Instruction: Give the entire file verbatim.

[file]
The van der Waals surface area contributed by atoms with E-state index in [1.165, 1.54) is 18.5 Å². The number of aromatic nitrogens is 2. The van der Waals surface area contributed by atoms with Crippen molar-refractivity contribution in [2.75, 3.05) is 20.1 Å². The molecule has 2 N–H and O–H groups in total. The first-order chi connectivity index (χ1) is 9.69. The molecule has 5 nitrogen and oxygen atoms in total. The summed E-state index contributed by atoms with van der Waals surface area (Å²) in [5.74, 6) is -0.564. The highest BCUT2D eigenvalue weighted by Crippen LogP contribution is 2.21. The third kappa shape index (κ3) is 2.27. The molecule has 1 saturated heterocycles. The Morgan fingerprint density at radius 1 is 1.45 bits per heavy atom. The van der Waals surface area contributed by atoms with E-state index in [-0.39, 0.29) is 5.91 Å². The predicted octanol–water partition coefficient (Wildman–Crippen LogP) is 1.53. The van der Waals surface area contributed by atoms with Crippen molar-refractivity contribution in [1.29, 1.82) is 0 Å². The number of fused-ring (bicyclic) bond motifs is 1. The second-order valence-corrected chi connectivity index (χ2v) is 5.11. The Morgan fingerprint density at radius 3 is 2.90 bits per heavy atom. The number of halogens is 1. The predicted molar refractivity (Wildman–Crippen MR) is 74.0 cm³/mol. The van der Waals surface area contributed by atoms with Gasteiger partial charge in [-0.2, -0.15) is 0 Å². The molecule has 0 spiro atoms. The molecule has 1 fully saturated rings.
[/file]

The van der Waals surface area contributed by atoms with E-state index in [1.165, 1.54) is 18.5 Å². The number of aromatic nitrogens is 2. The van der Waals surface area contributed by atoms with Crippen molar-refractivity contribution in [2.75, 3.05) is 20.1 Å². The molecule has 2 N–H and O–H groups in total. The first-order chi connectivity index (χ1) is 9.69. The molecule has 5 nitrogen and oxygen atoms in total. The summed E-state index contributed by atoms with van der Waals surface area (Å²) in [5.74, 6) is -0.564. The highest BCUT2D eigenvalue weighted by Crippen LogP contribution is 2.21. The third kappa shape index (κ3) is 2.27. The molecule has 1 saturated heterocycles. The Morgan fingerprint density at radius 1 is 1.45 bits per heavy atom. The van der Waals surface area contributed by atoms with E-state index in [-0.39, 0.29) is 5.91 Å². The predicted octanol–water partition coefficient (Wildman–Crippen LogP) is 1.53. The van der Waals surface area contributed by atoms with Crippen molar-refractivity contribution in [1.29, 1.82) is 0 Å². The number of fused-ring (bicyclic) bond motifs is 1. The second-order valence-corrected chi connectivity index (χ2v) is 5.11. The Morgan fingerprint density at radius 3 is 2.90 bits per heavy atom. The number of halogens is 1. The predicted molar refractivity (Wildman–Crippen MR) is 74.0 cm³/mol. The van der Waals surface area contributed by atoms with Gasteiger partial charge in [-0.2, -0.15) is 0 Å². The molecule has 0 spiro atoms. The molecule has 1 fully saturated rings.